A candidates must be made to listen more closely to constituents. A party must be made more accountable to public desire. If people are given a real and powerful choice then they may reengage with the electoral system, if we desire people to have more voice we must give them more choice. For the progressives in the UK think of the damage to the conservative party a lib-lab one-two vote could have done. No wasted vote, no unheard voices and all choices making a difference. It might not suit our politicians but for those who believe in the power of choice the logical extension is right before your eyes.

» Author: Cian » Comments:

Iraq, Overflight and Oversight

The revelations from Labour TD Roisin Shorthall regarding the expense the government of American overflight in Irish airspace to is incredibly embarrassing to the government. That much is obvious to everybody. However it raises more questions about government procedure than it answers. There are a number of issues that arise as a result of the war in Iraq and Shorthall’s subsequent revelations. The first issue is back to late 2002 and whether this government has any real conviction in the principle of Irish neutrality.
Back in the build up to the second Gulf War, there was a great deal of uproar over Shannon “warport” being used as a base for American military logistics. The government never explicitly expressed support for the war so we are left to assume Saddam would have been offered facilities at Knock should he feel compelled to retaliate. The revelation that we are thus subsidising American military overflight implicates us irredeemably in the war effort. This should be the final affront that many moderate Irish people require to speak up and speak out against this government’s behaviour. Many of the centre in the Irish electorate took the long view on Shannon and Iraq, the issue of neutrality was fudged sufficiently that normal day to day life was undisturbed by moral dilemmas. Now that changes. We are paying for America to fly over our country en-route to killing 100,000 Iraqi civilians. Note that a tiny proportion of the Saddam-Iraqi regime has been killed by U.S. bombing runs. Such behaviour represents serious contravention of Cowen’s promise at the time to respect the integrity of Irish neutrality, thus what was seen by many people as an issue of the Government versus Hard Left now moves to centre ground as we must ask questions of the governments behaviour and intention.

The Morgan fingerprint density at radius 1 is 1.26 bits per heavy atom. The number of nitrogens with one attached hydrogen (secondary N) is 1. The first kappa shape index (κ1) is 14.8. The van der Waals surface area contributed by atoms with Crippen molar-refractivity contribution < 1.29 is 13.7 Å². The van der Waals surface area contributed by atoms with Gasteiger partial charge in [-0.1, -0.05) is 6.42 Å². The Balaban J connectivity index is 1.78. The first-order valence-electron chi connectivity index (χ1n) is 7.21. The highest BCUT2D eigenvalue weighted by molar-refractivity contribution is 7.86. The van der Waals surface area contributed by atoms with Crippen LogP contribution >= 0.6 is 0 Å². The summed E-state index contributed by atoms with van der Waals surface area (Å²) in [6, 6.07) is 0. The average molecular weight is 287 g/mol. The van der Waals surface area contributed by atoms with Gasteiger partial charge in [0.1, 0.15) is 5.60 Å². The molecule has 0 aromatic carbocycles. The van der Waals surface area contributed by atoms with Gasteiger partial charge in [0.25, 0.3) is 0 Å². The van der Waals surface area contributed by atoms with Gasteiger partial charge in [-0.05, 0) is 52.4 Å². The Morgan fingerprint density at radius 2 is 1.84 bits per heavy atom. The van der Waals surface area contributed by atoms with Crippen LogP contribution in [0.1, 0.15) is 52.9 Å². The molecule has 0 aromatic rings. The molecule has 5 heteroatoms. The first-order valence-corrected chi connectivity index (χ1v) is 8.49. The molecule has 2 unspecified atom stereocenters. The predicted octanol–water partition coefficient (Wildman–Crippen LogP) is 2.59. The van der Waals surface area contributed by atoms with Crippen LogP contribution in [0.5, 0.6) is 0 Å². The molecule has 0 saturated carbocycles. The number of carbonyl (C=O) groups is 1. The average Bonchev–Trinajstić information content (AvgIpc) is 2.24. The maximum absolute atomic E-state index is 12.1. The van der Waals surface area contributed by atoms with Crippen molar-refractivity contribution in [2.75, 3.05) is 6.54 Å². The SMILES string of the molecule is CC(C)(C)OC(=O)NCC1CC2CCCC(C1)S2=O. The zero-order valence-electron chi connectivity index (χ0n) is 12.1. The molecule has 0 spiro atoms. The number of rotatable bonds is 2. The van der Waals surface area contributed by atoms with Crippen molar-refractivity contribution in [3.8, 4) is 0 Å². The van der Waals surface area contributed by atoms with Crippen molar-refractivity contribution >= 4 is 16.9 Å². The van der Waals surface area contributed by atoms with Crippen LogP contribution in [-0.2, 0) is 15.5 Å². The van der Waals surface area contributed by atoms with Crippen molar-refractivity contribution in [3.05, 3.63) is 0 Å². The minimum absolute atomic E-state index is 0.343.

We must ask serious questions, again, of what our representatives are doing with our country. I am displeased that we have been implicated to such an extent by the government in this probably illegal war. the government owes us answers, we are sovereign holders of power in this state and we overwhelmingly support neutrality, its easy and to be fair Dev called it well, small countries don’t influence big conflict. The time has belatedly arrived for us to hold a debate on where our country should stand, to borrow a phrase from the Franco on the `Green “constructive ambiguity can be no more”.